The rims I'm running there have a 29mm inner width. I haven't gone to the very limit of 2.6" to see how much of a gap there is but I see no reason to assume that it would be too tight. The gap is decent. As for mud, have you ever watched one of these forks up close? The arches are thin and without webbing. They don't catch much, unlike the front facing arches of RockShox and Fox. They're tall with webbing at the back. These will collect mud that will eventually fill the gap towards the tire. These Magura ones don't. Obviously Manitou and one of these from MRP (the one with the forward facing webbing) may be decent too. But no other (except for USD forks) has smooth and slender arches like these that hardly hold a muddy tire. Either way, I'm running 2.4" wide tires on a 29mm inner width rim now and there is more than enough room for a muddy tire. 2.5" (that's another 2.5mm) is definitely not going to be a problem on these rims. 2.6" (so 5mm wider than what I have now) may work, maybe it rubs a little when carving a corner. I can't tell you.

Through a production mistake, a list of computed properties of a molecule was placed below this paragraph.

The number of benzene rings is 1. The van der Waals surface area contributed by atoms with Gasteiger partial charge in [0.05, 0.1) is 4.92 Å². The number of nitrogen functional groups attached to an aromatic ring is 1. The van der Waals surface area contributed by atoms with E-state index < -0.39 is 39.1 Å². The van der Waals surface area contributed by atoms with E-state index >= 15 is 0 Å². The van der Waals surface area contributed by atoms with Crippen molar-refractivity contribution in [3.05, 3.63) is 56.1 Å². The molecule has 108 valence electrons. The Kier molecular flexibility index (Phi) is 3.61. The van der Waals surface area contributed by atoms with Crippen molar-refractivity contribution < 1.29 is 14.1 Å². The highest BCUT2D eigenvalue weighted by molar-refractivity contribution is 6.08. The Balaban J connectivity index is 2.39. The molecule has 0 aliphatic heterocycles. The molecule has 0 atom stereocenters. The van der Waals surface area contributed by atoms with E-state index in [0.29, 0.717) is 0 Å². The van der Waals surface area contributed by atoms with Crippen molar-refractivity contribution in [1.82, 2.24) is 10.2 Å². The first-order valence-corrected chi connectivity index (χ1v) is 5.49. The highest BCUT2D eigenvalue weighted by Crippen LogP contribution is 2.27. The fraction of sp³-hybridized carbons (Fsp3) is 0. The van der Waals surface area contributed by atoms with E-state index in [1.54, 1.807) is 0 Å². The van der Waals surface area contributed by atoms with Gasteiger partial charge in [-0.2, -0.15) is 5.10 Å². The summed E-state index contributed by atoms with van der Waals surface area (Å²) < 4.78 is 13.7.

As for the rounded arches, funny enough the first models from 2007 (Odur, Menja, Laurin and Wotan) had quite angular arches. In 2008 they came with the Durin XC fork which had rounded arches, in 2009 they came with Thor. From then on they slowly eliminated the forks with the angular arches. Odur was the first to go because sadly people willing to pay for a coil sprung fork. Then Laurin and Wotan left because the Thor replaced those and then Menja was the last to go. They were busy enough with expensive castings for lowers now that the bigger wheelsizes came about, so it wasn't worth it to invest in the cheaper Menja.

Oh, I just looked up some older specifications. Indeed as I recalled the original specifications for the Thor fork were that it could take a 26x2.8" tire, just like Wotan. So for the later model I bought they probably compensated for the wider rims and set 26x2.6" as a maximum in the specifications.
  • + 1
 My point was that a fork optimized for 26" won't take modern wide 27.5 tires. And if you modify the fork to accept those larger wider tires it's no longer a 26" fork.